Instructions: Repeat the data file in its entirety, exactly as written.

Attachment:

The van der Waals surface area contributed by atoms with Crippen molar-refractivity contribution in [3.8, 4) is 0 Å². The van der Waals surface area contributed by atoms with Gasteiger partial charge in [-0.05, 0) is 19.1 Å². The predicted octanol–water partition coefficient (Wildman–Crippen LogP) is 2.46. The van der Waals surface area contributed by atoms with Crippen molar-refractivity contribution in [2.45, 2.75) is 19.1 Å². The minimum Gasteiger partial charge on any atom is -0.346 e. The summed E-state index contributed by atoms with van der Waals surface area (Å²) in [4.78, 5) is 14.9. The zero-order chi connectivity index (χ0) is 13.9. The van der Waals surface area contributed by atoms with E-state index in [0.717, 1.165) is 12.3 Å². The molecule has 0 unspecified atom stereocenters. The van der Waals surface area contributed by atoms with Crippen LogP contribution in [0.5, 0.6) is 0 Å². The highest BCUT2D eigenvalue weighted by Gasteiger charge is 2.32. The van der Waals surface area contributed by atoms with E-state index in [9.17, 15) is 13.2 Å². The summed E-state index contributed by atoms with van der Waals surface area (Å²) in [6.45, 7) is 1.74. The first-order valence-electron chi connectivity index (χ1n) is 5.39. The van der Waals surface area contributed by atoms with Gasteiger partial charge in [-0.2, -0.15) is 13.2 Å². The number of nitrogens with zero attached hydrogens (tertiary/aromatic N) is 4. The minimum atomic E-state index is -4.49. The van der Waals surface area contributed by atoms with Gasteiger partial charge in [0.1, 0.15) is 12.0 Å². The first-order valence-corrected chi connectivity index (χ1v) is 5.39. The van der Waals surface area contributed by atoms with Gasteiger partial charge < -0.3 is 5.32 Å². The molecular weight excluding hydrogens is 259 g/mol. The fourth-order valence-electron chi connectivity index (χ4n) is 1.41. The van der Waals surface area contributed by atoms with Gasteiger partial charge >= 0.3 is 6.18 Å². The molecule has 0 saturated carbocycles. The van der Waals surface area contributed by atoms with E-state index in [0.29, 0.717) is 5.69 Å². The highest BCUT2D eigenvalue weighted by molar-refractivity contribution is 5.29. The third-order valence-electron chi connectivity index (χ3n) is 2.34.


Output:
The van der Waals surface area contributed by atoms with Crippen molar-refractivity contribution in [3.8, 4) is 0 Å². The van der Waals surface area contributed by atoms with Gasteiger partial charge in [-0.05, 0) is 19.1 Å². The predicted octanol–water partition coefficient (Wildman–Crippen LogP) is 2.46. The van der Waals surface area contributed by atoms with Crippen molar-refractivity contribution in [2.45, 2.75) is 19.1 Å². The minimum Gasteiger partial charge on any atom is -0.346 e. The summed E-state index contributed by atoms with van der Waals surface area (Å²) in [4.78, 5) is 14.9. The zero-order chi connectivity index (χ0) is 13.9. The van der Waals surface area contributed by atoms with E-state index in [0.717, 1.165) is 12.3 Å². The molecule has 0 unspecified atom stereocenters. The van der Waals surface area contributed by atoms with Crippen LogP contribution in [0.5, 0.6) is 0 Å². The highest BCUT2D eigenvalue weighted by Gasteiger charge is 2.32. The van der Waals surface area contributed by atoms with E-state index in [9.17, 15) is 13.2 Å². The summed E-state index contributed by atoms with van der Waals surface area (Å²) in [6.45, 7) is 1.74. The first-order valence-electron chi connectivity index (χ1n) is 5.39. The van der Waals surface area contributed by atoms with Gasteiger partial charge in [-0.2, -0.15) is 13.2 Å². The number of nitrogens with zero attached hydrogens (tertiary/aromatic N) is 4. The minimum atomic E-state index is -4.49. The van der Waals surface area contributed by atoms with Gasteiger partial charge in [0.1, 0.15) is 12.0 Å². The first-order valence-corrected chi connectivity index (χ1v) is 5.39. The van der Waals surface area contributed by atoms with Gasteiger partial charge < -0.3 is 5.32 Å². The molecular weight excluding hydrogens is 259 g/mol. The fourth-order valence-electron chi connectivity index (χ4n) is 1.41. The van der Waals surface area contributed by atoms with Gasteiger partial charge >= 0.3 is 6.18 Å². The molecule has 0 saturated carbocycles. The van der Waals surface area contributed by atoms with E-state index in [0.29, 0.717) is 5.69 Å². The highest BCUT2D eigenvalue weighted by molar-refractivity contribution is 5.29. The third-order valence-electron chi connectivity index (χ3n) is 2.34.